The sale of a Highland estate has been halted by the Scottish Executive.
The 40,000 acres include the impressive Suilven
The Vestey family have been told they cannot go ahead with a transaction until a legal decision is taken on whether local people can make an offer.
The Assynt estate includes Sutherland's most famous mountain, Suilven. The executive's move has been welcomed.
In 1993, the Assynt Crofters Trust set the trend for future buy-outs when it bought the 21,000-acre North Assynt estate for £300,000.
Bill Ritchie, who led the Assynt buy-out, said: "Our application and the supporting document have been sent to the owners of the land for them to comment on within the next three weeks.
"During that time there's been a prohibition placed on them from actually selling the land.
"While the Scottish Executive is actually considering our application to register the interest, they cannot proceed to sell the land."
Alasdair MacAskill, chairman of the community steering group, said it intended to press ahead with a feasibility study.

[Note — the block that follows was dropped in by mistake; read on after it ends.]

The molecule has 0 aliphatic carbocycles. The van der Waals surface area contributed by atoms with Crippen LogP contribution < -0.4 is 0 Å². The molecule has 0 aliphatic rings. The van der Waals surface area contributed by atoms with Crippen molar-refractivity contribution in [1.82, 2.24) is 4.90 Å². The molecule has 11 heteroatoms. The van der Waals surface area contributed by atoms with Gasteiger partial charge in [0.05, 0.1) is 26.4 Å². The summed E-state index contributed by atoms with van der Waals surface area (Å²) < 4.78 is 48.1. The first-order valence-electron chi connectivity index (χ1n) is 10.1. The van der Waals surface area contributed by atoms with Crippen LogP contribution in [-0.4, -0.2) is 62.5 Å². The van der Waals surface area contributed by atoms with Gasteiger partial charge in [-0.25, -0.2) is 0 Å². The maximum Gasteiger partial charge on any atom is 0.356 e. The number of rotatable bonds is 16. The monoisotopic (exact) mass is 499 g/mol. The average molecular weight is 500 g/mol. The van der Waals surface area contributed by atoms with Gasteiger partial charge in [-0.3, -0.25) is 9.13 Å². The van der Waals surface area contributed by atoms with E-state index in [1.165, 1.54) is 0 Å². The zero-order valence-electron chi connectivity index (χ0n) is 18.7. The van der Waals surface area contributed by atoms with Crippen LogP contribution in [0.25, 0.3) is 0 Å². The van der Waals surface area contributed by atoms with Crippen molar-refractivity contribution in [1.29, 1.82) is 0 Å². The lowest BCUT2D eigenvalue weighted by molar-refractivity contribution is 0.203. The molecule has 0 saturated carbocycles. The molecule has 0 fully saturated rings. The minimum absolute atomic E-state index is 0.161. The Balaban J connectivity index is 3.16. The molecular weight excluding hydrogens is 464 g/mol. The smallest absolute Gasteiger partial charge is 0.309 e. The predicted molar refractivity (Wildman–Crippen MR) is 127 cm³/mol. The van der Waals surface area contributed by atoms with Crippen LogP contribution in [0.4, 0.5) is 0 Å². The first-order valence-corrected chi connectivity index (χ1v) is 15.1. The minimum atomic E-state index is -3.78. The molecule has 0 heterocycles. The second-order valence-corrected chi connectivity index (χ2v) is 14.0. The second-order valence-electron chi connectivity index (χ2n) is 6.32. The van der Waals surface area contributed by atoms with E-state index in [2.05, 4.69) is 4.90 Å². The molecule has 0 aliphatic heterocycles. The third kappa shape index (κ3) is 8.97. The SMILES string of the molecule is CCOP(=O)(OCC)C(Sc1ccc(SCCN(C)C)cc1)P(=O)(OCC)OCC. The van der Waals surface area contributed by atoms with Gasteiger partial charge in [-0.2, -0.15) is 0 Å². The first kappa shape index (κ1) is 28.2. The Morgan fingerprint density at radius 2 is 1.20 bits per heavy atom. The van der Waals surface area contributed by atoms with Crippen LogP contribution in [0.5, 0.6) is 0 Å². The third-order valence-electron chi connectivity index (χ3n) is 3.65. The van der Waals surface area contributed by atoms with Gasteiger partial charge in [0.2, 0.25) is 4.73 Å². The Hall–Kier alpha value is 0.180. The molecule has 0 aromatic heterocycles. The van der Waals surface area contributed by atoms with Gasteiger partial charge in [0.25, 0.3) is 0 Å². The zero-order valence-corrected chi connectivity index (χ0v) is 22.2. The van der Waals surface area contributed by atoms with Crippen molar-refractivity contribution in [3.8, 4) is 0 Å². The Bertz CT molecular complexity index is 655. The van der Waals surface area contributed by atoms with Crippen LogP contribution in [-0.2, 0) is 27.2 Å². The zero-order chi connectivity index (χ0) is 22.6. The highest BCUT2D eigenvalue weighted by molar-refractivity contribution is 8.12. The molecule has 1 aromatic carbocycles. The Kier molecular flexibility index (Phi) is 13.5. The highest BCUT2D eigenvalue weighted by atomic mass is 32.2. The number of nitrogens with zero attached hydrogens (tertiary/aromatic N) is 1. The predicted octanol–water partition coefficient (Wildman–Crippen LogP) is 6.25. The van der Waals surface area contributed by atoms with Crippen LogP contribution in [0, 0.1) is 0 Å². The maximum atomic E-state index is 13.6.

Mr MacAskill said: "One of the really urgent needs here is land for housing.
The Assynt estate deal has been delayed
"Affordable housing is a critical issue in the Highlands and Islands and equally critical in Assynt.
"We'd be looking at ways of managing that and there is a wide range of things we'd want to explore."
The 40,000 acres for sale, which could fetch up to £3m, includes Glen Canisp and its deer forest and lodge and two of Sutherland's iconic mountains - Suilven and Canisp.
The area is almost totally uninhabited apart from a few estate employees and extends from Lochinver to Inchnadamph and from Loch Assynt to Drumrunie.
New legislation has given local communities the right to make pre-emptive bids to buy land which goes on the market.